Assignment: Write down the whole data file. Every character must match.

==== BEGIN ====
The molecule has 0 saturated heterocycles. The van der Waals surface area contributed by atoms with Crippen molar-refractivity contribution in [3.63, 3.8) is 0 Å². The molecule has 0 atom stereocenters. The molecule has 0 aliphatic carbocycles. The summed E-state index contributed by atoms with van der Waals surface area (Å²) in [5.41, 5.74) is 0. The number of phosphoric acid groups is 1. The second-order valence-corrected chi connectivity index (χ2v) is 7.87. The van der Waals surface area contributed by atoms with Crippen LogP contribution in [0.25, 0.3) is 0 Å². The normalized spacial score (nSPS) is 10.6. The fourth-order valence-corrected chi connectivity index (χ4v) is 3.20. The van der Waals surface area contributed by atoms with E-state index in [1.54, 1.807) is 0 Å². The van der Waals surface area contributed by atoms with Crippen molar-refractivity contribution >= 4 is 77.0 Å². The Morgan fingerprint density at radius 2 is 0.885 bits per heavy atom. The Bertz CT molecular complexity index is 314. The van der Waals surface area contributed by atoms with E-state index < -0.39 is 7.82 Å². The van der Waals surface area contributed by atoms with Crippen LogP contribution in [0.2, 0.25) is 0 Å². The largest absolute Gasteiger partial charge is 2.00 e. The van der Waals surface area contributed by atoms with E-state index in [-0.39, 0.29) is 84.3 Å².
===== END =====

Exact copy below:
The molecule has 0 saturated heterocycles. The van der Waals surface area contributed by atoms with Crippen molar-refractivity contribution in [3.63, 3.8) is 0 Å². The molecule has 0 atom stereocenters. The molecule has 0 aliphatic carbocycles. The summed E-state index contributed by atoms with van der Waals surface area (Å²) in [5.41, 5.74) is 0. The number of phosphoric acid groups is 1. The second-order valence-corrected chi connectivity index (χ2v) is 7.87. The van der Waals surface area contributed by atoms with Crippen LogP contribution in [0.25, 0.3) is 0 Å². The normalized spacial score (nSPS) is 10.6. The fourth-order valence-corrected chi connectivity index (χ4v) is 3.20. The van der Waals surface area contributed by atoms with E-state index in [1.54, 1.807) is 0 Å². The van der Waals surface area contributed by atoms with Crippen molar-refractivity contribution >= 4 is 77.0 Å². The Morgan fingerprint density at radius 2 is 0.885 bits per heavy atom. The Bertz CT molecular complexity index is 314. The van der Waals surface area contributed by atoms with E-state index < -0.39 is 7.82 Å². The van der Waals surface area contributed by atoms with Crippen LogP contribution in [0.2, 0.25) is 0 Å². The largest absolute Gasteiger partial charge is 2.00 e. The van der Waals surface area contributed by atoms with E-state index in [-0.39, 0.29) is 84.3 Å².